However this was only for the shortest of times and after a few days of being there he died in the early hours of December 4th. His funeral was held at Durham crematorium and was very well attended by family and friends who had known him across the years.

In a way the service was similar to my father – a straight forward event without many frills. A gentle and quiet occasion with a good amount of humour.

There was some music played by some of his favourites….a bit of Johnny Cash during the service and then at the end from the 1953 musical ‘Calamity Jane‘ a song by one of his lifelong favourites – Doris Day……. ‘ The Deadwood Stage ‘.

He’d have appreciated that.

Dave Forsyth suffers from Parkinsons Disease

Enjoying the sun in the back garden

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Sitting in his favourite armchair

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Walking into the Kitchen

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My father’s shadow on the front room wall

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My father shows off his collection of Royal Dalton porcelain

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Watching the street out of the front window

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A keen researcher of family history my father looks at a ‘Forsyth’ family crest on the wall

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Wedding day picture

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Resting on the bed in the care home during a respite stay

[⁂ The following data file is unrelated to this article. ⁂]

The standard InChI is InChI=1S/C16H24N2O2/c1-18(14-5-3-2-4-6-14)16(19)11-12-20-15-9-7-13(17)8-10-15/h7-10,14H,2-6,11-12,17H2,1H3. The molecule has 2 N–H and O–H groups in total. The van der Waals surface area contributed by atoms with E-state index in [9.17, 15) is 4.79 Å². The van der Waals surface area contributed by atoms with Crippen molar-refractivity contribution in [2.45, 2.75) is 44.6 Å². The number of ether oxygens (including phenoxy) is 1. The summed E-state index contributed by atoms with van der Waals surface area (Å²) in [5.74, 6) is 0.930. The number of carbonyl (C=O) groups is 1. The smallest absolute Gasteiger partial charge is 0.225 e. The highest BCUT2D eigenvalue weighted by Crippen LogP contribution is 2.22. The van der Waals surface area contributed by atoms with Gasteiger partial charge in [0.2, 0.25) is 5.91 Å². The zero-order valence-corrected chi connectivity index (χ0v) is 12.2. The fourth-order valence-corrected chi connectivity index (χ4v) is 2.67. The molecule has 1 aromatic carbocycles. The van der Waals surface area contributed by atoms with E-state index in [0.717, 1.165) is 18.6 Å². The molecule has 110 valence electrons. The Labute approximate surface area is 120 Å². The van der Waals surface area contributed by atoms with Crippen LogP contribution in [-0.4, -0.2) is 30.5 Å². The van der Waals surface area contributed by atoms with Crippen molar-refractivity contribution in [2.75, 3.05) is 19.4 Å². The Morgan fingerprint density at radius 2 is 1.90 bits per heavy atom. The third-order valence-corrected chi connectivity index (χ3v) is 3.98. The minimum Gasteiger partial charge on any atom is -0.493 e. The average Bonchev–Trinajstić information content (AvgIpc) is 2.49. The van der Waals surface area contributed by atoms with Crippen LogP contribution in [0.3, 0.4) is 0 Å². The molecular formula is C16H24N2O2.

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Combing his hair whilst on respite stay in a care home

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Glancing through his large collection of Rupert the Bear annuals that he’d collected since childhood

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Hallucinations as a result of some of the medication caused my father to see long-dead relatives in the room

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A voracious reader my father reads in the care home

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Maintaining his dry sense of humour my father reacts after finding a book he misplaced days earlier

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Sleeping in a chair

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Slippers

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My mother changes dressings on the painful bed sores on my fathers back

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Taking some of the daily medication needed to try and keep the tremors under control

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A list attached to the fridge acts as a reminder to the medication that is needed each day

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Special additives to food reduce the risk of choking

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An instruction to remind my father what he needed to do when visiting the toilet is stuck to the toilet wall

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As the illness become worse he spent longer periods in the care home and hospital and became weaker often wandering around the care home unaware of what he was doing